Review: New York to Dallas by J.D. Robb

To celebrate the upcoming release of J.D. Robb's 44th Eve Dallas mystery, Echoes in Death, we're taking a look back at every single book in the In Death series. Today, Corrina Lawson reviews #33, New York to Dallas.

New York to Dallas may be the most important book in the entire In Death series. In a nod to the story’s unique place, it’s the only book not to have “In Death” in the title.

The title has a two-layered meaning. The first is the obvious physical journey that Lt. Eve Dallas must take from New York City to Dallas, Texas to chase an escaped serial killer who has already taken a hostage. The second journey is symbolic, as Eve returns to the city where she was found wandering in an alley, injured, bloody, and amnesiac—the place where she initially became Eve Dallas. Now, she’s become Lt. Eve Dallas of New York. But the events of this book strip her emotions back down to that lost and broken child, and it’s only with supreme effort that she defeats her internal and external demons.

The murderer she’s chasing is Isaac McQueen, a kidnapper, rapist, and killer who was Eve’s first big arrest back when she was in uniform, only six weeks out from the Police Academy. Arresting him and rescuing his multiple victims brought her the initial recognition that eventually led to a career in homicide. Now, McQueen is intent on revenge not just on Eve, but on one of the victims who escaped him all those years ago—the only one who spoke to him in prison to erase his hold on her.

It’s impossible to review this book without talking about Eve’s long emotional journey through the series and the major turning point in the book, which means:


McQueen’s escape forces Eve to chase him to Dallas, but there is a more personal component to this case. First, McQueen has much in common with Eve’s biological father, who raped and abused her until she killed him in self-defense. Like her father, McQueen enjoys using and abusing young girls, and, like her father, McQueen also works with an older woman to help keep his victims in line. Naturally, McQueen eventually discards and kills these women as well.

When I first read the book, I was surprised but not shocked to learn that McQueen’s partner in his escape was Eve’s biological mother, long ago lost to Eve’s jumbled childhood memories. That’s a serious gut punch for Eve. She recognizes her mother, but her mother has no idea who she is and wouldn’t care if she did unless she could use the relationship to her own advantage. Eve’s mother never cared about her and never will.

There is no happy ending here between biological mother and daughter, no last-minute regrets, no reconciliation. In their one conversation, as Eve demands to know where the kidnap victims are being held, Eve’s mother rejects any chance to remove her blinders about McQueen.

“He’ll kill you, just like all the others, when he’s done. You’re the one being used now, after all the years of using. With him, you’re dead. With me, you’ve got a chance to live. Where are Melinda and Darlie?”

“Fuck them. Fuck you.”

“He killed his own mother, and all those substitutes who came after. He’ll do the same to you. Slit your throat and toss you in the nearest river.”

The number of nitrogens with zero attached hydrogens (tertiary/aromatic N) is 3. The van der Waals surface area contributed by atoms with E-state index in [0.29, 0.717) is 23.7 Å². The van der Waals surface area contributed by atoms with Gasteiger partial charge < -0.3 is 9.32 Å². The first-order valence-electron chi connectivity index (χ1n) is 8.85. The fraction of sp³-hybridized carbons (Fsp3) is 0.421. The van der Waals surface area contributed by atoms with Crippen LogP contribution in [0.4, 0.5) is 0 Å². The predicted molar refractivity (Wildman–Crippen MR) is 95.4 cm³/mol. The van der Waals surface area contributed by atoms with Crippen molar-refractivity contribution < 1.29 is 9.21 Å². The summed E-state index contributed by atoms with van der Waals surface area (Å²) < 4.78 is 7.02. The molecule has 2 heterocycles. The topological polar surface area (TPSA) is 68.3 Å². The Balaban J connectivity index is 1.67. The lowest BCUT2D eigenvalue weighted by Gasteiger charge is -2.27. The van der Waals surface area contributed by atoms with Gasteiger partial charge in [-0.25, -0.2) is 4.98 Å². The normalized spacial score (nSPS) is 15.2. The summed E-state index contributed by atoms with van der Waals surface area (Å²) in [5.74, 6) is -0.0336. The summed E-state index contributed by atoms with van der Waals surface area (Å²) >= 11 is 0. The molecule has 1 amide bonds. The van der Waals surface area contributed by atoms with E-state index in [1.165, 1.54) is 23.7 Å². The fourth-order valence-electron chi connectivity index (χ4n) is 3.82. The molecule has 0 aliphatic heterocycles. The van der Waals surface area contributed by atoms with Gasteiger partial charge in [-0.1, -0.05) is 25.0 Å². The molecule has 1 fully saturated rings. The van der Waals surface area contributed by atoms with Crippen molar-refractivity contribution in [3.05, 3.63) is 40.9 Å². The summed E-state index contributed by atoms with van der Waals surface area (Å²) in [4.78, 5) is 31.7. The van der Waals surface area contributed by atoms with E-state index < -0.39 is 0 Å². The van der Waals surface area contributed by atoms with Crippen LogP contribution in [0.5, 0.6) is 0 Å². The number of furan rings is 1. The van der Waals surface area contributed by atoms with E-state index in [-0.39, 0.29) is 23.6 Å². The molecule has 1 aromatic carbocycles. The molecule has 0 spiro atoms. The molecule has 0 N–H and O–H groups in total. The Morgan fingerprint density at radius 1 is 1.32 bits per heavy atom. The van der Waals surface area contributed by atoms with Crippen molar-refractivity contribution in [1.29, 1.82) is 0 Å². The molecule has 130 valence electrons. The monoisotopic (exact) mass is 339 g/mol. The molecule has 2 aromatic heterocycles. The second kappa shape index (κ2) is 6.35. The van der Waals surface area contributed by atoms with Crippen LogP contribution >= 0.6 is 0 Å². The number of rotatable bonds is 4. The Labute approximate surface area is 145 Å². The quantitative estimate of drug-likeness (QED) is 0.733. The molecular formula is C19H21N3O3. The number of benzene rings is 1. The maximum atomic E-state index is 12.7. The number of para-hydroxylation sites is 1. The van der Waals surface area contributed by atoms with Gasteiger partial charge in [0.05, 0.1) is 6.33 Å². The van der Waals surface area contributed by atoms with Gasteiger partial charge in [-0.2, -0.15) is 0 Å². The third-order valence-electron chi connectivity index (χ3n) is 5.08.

“He loves me!”

It shocked Eve to hear that passion, that desperation. Just for a moment, she felt something close to sympathy.

Eve must push past the emotions surrounding her biological mother and concentrate on the case because two lives are at stake: Darlie and Melinda, a teenage girl and one who got away. Eve investigates around the clock to find them before McQueen tires of his toys.

To ramp up the tension, Eve is working in an unfamiliar place, Dallas, with unfamiliar allies in the local police department and federal law enforcement. The only constant in this book is Eve’s husband, Roarke, also out of his element and wanting to support his wife but uncertain of how to do that.

The story is a dark examination of the soul—as past crimes and present lives collide with stakes as high as they’ve ever been—that uses the setting to increase the emotional isolation of the characters.

The story uses all the emotional growth Eve’s undergone in the entire series effectively, a terrific piece of emotional continuity. The Eve Dallas of Naked in Death might well be broken by the events of New York to Dallas, but she’s gained strength and purpose through her love of her husband and her new friendships.

In a nice glimpse into how far Eve has come, the book begins with a public ceremony honoring Eve, her partner Peabody, and several others for their role in closing a case detailed in an earlier book. Aside from Roarke, Dr. Charlotte Mira is the only other supporting character with a major role in this story. Dr. Mira is Eve’s mother in every way that matters, and her presence is a bright mirror to Eve’s biological parent.  

The climatic hand-to-hand fight in the story between Eve and McQueen is particularly brutal (even for this series), but it’s no spoiler to say that she eventually wins. A true turning point in Eve’s life, it’s a victory not just over one person, but over her demons—the past that will always exist but will continue to lose its power over her.


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Corrina Lawson is a writer, mom, geek and superhero, though not always all four on the same day. She is a senior editor of the GeekMom blog at Wired and the author of a superhero romance series and an alternate history series featuring Romans and Vikings in ancient North America. She has been a comic book geek all her life and often dreamed of growing up to be Lois Lane.

Read all posts by Corrina Lawson for Criminal Element.


  1. catbookmom

    Well written. I’m a long-term In Death fan, and I’m glad to read these reviews.

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